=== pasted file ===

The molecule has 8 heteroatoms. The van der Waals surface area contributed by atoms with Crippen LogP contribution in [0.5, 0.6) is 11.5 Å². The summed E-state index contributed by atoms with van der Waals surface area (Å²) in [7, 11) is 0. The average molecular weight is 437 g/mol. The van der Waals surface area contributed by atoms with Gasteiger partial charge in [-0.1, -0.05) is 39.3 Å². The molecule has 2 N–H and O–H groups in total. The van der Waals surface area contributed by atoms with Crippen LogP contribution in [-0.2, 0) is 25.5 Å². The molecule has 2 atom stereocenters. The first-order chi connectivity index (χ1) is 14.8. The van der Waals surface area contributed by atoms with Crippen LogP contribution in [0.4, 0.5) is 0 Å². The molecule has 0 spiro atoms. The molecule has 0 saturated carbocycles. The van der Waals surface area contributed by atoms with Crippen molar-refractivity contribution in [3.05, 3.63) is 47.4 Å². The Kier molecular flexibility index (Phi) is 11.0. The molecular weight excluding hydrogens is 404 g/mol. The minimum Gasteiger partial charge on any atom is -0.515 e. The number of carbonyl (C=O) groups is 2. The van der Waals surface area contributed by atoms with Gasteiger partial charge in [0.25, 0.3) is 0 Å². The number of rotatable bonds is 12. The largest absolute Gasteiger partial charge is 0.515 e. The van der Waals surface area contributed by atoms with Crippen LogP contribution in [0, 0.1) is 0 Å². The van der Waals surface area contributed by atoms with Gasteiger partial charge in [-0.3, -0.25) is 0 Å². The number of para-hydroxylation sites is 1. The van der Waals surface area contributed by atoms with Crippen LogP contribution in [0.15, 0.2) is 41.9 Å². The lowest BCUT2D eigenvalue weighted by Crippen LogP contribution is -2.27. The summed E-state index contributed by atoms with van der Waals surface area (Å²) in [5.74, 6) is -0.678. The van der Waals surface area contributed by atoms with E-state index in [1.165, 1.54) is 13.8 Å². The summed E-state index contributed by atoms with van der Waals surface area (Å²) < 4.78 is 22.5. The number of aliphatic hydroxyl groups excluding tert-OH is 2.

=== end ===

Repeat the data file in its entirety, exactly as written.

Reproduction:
The molecule has 8 heteroatoms. The van der Waals surface area contributed by atoms with Crippen LogP contribution in [0.5, 0.6) is 11.5 Å². The summed E-state index contributed by atoms with van der Waals surface area (Å²) in [7, 11) is 0. The average molecular weight is 437 g/mol. The van der Waals surface area contributed by atoms with Gasteiger partial charge in [-0.1, -0.05) is 39.3 Å². The molecule has 2 N–H and O–H groups in total. The van der Waals surface area contributed by atoms with Crippen LogP contribution in [-0.2, 0) is 25.5 Å². The molecule has 2 atom stereocenters. The first-order chi connectivity index (χ1) is 14.8. The van der Waals surface area contributed by atoms with Crippen LogP contribution in [0.4, 0.5) is 0 Å². The molecule has 0 spiro atoms. The molecule has 0 saturated carbocycles. The van der Waals surface area contributed by atoms with Crippen molar-refractivity contribution in [3.05, 3.63) is 47.4 Å². The Kier molecular flexibility index (Phi) is 11.0. The molecular weight excluding hydrogens is 404 g/mol. The minimum Gasteiger partial charge on any atom is -0.515 e. The number of carbonyl (C=O) groups is 2. The van der Waals surface area contributed by atoms with Gasteiger partial charge in [0.25, 0.3) is 0 Å². The number of rotatable bonds is 12. The largest absolute Gasteiger partial charge is 0.515 e. The van der Waals surface area contributed by atoms with Crippen LogP contribution in [0, 0.1) is 0 Å². The van der Waals surface area contributed by atoms with Gasteiger partial charge in [-0.3, -0.25) is 0 Å². The number of para-hydroxylation sites is 1. The van der Waals surface area contributed by atoms with Crippen LogP contribution in [0.15, 0.2) is 41.9 Å². The lowest BCUT2D eigenvalue weighted by Crippen LogP contribution is -2.27. The summed E-state index contributed by atoms with van der Waals surface area (Å²) in [5.74, 6) is -0.678. The van der Waals surface area contributed by atoms with E-state index in [1.165, 1.54) is 13.8 Å². The summed E-state index contributed by atoms with van der Waals surface area (Å²) < 4.78 is 22.5. The number of aliphatic hydroxyl groups excluding tert-OH is 2.